Biomass plants could receive ‘transitional support’ once subsidies end, WRA says

The Wood Recyclers’ Association (WRA) has outlined that it has received confirmation from the government that it is considering “transitional support” for waste wood biomass plants once existing subsidies come to an end. 

Around 2.7 million tonnes (63%) of waste wood in the UK was sent for biomass in 2022

Under the renewables obligation certificate (ROC) and renewable heat incentive (RHI) subsidies, waste wood biomass plants are given a subsidy per megawatt hour (MWh) of electricity supplied.

These will begin to come to an end in the coming years, with all subsidies to end by 2035.


The WRA outlined that its chair, Richard Coulson, who is also biomass procurement manager for RWE, wrote to the Department for Energy Security and Net Zero in October asked for urgent clarity over future support for waste wood biomass.

In a statement today, the WRA said that the energy minister Graham Stuart responded on 20 November, where he said: ” The Government recognises the important role of sustainable biomass, including waste wood biomass, in achieving the UK’s net zero targets, and in balancing the energy grid/ensuring security of supply.

“We are currently considering whether transitional support may be appropriate for facilitating the transition from biomass electricity generation to power BECCS. The Government is planning to consult shortly on eligibility for any such potential transitional support.”


WRA chairman Richard Coulson

In his letter, the WRA outlined that Mr Coulson also asked for assurance that the waste wood biomass sector’s contribution be eligible for the longer-term business models and support being considered – including the business model to incentivise the deployment of power bioenergy with carbon capture and storage.

Under current plans, this scheme sets a threshold of 100MW, which would exclude waste wood biomass plants from accessing support.

On this subject Mr Stuart said: “Setting a 100MWe threshold differentiates power BECCS business model support from wider GGR support by emphasising the scale of the power generated by the process.

“Power BECCS plants of a smaller size (<100 Mw) may be able to apply for GGR support that will compensate for negative emissions. These proposed eligibility criteria may be subject to change for future.”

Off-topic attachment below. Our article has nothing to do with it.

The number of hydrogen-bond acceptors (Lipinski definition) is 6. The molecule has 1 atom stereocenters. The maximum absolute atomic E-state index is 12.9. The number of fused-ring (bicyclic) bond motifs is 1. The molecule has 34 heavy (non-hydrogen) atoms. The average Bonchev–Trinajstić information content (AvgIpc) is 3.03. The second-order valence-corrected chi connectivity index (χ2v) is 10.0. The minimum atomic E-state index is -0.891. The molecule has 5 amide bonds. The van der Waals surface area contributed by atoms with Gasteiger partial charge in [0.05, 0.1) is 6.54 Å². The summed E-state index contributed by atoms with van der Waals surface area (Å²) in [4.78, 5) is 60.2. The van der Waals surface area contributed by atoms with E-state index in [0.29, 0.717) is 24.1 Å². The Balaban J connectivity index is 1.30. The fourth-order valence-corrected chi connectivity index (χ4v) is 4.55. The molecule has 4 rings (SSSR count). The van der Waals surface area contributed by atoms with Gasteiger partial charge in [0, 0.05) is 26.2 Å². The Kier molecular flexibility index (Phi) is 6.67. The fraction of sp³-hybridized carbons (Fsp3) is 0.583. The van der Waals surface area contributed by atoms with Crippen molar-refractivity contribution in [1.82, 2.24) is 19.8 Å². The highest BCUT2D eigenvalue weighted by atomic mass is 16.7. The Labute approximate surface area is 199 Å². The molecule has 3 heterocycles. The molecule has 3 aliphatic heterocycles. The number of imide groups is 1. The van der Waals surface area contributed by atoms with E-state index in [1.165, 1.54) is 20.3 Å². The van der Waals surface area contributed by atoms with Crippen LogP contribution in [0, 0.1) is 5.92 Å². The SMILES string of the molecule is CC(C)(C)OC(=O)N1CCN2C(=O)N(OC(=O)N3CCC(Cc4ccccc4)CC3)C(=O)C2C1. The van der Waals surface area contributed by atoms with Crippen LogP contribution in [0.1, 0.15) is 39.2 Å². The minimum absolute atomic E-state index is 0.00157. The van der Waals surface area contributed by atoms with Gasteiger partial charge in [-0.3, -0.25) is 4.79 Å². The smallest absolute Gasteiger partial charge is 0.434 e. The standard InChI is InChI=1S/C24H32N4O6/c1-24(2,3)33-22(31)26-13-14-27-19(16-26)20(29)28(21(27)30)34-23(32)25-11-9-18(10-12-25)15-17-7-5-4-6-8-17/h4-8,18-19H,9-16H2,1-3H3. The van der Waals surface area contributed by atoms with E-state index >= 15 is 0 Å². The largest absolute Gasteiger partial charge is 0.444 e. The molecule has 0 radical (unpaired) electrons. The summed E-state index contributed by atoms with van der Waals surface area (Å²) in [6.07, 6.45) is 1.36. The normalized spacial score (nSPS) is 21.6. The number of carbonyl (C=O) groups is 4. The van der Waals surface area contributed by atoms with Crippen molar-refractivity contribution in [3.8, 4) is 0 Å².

Many in the panelboard sector have argued that the subsidies give biomass operators an advantage when seeking wood, as biomass plants are able to pay more to wood recyclers for material, when the end use is lower down the waste hierarchy.

However, those in favour say it helps provide energy to the grid and uses a large amount of waste wood which was previously sent to landfill.

We are delighted to receive this response from Energy Minister Graham Stuart

  • Richard Coulson, WRA


Commenting on Mr Stuart’s letter, Mr Coulson said: “We are delighted to receive this response from Energy Minister Graham Stuart and to hear that the government recognises the benefits of waste wood biomass and is considering vital transitional support for our sector.

“This is important because without the RO and RHI schemes, the benefits these plants provide could be lost, creating a domestic waste wood processing gap and leading to the loss of secure low carbon, domestic baseload power. This could also hinder the UK’s Net Zero 2050 ambitions.”

“However, our sector also needs longer term support. The eligibility criteria for power BECCS support remains restrictive and under current proposals, excludes the UK’s waste wood biomass fleet and the important contribution we could make. By using waste as a fuel, our sector is already making significant carbon savings meaning we are ideally placed to deliver further carbon savings through power BECCS.

“We also need support in place for those waste wood biomass plants which are not able to retrofit BECCS. We look forward to working closely with DESNZ to ensure all the benefits of our sector are protected now and in the future.”

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